Winter weather can be dangerous for people who are driving, walking and biking. Icy streets and sidewalks, blinding snow and fewer daylight hours mean everyone has to be extra cautious.
We’ve got a few simple safety tips for drivers, pedestrians and cyclists to follow throughout the season.
- Obey the Speed Limit – It’s important to go slow in inclement weather. Give yourself plenty of time to stop and maneuver when road conditions are poor.
- Stop for Pedestrians – During the hustle and bustle of the holiday season it can be easy to rush around. But don’t speed through crosswalks when pedestrians have the right of way, you could wind up facing fines and points on your license.
- Heads Up, Phones Down – Avoid distractions. That text or email can wait. Keep your eyes on the road.
- Make Sure You Can See Clearly – Keep your vehicle’s windows and mirrors clean and always clear away snow. In New Jersey it’s illegal to drive with snow on the top of your vehicle. Snow can fall off impair another driver’s ability to see, making the roadways more dangerous for everyone.
- Drive Sober – It may be tempting to get in the driver’s seat after a holiday party, but it’s never worth the risk. Drive sober, the life you save could be your own.
- Be Extra Vigilant – Shorter days and inclement weather can make it harder to see pedestrians, cyclists and other vehicles.
- Drive With Care – Be cautious when passing vehicles stopped near a crosswalk or intersection. Always look for pedestrians before turning. And leave 3 feet of space when passing a cyclist.
- Use Crosswalks – Make eye contact with drivers and never cross mid-block or between parked vehicles, it makes it harder for motorists to see you. Cross from corner to corner when no crosswalks are available.
- Wait For The Walk – Sure it’s chilly out there, but don’t risk getting hit by a vehicle that doesn’t expect you to be in the crosswalk when you don’t have the right of way.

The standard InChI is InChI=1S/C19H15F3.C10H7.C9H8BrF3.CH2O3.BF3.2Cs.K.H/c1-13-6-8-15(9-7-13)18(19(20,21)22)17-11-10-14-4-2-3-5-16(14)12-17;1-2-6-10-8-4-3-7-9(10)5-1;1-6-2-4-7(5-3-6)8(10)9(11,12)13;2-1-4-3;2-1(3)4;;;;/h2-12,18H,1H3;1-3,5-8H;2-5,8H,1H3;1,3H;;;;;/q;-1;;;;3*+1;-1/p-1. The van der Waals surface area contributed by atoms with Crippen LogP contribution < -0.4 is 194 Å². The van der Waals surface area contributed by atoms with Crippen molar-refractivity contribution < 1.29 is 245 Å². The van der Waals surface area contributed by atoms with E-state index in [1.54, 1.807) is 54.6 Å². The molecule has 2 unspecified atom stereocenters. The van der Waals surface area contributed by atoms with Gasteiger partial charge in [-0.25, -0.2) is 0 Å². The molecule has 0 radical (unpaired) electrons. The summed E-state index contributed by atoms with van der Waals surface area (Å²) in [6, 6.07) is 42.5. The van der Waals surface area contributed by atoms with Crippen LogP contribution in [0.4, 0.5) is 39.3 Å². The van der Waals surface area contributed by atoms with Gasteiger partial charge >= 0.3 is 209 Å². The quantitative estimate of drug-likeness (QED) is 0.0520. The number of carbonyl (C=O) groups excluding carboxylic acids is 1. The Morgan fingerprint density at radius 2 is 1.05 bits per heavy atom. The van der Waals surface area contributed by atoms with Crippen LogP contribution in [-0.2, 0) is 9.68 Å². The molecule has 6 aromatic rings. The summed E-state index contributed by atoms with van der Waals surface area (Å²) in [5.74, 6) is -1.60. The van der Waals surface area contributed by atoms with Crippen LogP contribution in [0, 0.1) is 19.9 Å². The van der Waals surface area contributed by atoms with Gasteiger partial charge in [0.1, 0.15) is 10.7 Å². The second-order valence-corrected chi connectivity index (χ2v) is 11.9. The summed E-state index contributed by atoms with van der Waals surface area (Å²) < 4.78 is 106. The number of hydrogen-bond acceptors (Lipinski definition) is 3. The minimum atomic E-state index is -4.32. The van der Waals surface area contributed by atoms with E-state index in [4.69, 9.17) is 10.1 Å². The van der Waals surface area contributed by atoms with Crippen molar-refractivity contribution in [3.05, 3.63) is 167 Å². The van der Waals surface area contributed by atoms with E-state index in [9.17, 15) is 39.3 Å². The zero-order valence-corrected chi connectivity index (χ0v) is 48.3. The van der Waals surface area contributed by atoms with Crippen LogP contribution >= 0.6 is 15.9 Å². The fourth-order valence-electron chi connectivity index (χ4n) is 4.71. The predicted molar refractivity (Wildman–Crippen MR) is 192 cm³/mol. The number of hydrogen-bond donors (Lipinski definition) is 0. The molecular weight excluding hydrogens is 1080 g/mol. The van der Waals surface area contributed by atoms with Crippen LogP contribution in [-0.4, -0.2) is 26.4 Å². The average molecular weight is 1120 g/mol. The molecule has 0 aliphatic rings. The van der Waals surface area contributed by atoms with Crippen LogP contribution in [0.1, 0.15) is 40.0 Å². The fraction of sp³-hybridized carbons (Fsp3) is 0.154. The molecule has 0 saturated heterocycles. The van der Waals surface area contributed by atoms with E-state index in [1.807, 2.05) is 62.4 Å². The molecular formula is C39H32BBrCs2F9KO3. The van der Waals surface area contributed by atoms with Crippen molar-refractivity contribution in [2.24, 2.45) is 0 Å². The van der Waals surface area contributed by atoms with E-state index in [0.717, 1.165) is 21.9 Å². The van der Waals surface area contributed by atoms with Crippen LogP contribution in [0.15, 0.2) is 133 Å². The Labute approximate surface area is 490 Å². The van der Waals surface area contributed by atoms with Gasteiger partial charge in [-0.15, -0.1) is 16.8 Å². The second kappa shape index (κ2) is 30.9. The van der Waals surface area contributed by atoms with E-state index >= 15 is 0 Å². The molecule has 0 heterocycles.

- Heads Up, Phones Down – Keep your head up so you can see where you going and stay off your phone while walking. Distracted walking can be just as dangerous as distracted driving.
- Be Visible – Shorter days mean many commuters are walking in the dark, help ensure that motorists can see you. Wear light or bright colors and reflective clothing or carry a light. When sidewalks aren’t available, walk facing traffic.
- Make Sure You Can See Clearly – It’s tempting to wrap a scarf around your head and pull your hat down to cover your face when it’s frigid outside, but make sure you always have an unobstructed view of what’s in front of you.
- Look, Then Look Again – Wintry weather can decrease visibility. Look left, then right, then left again before crossing. Be careful when crossing driveways or alleyways.
- Walk Sober – Drinking slows your reflexes and can affect your ability to walk. Never drink so much that you can’t get home safely.
- Use Lights – Shorter days mean decreased visibility. Install a front light on your bike to help you see and install a rear light to help motorists see you.
- Heads Up, Phones Down – Keep your head up so you can see where you going and never use an electronic device while riding a bicycle.
- Make Sure You Can See Clearly – It’s important to bundle up while cycling in the winter, but make sure you always have an unobstructed view of what’s in front of you.
- Check the Weather – Avoid riding in heavy snow and ice if possible. Try to wait until roads and paths are clear enough to travel safely.
- Keep Your Distance – Ride at least a car door width away from parked cars.
- Protect Your Head – A winter hat may keep you warm, but it won’t help you if you fall. Make sure you always wear your helmet.
- Bike Sober – Avoid drinking and riding, you could hurt yourself or someone else.
- Check Your Tires – Temperature changes can affect your tire pressure. Make sure your tires are properly inflated before heading out for a ride.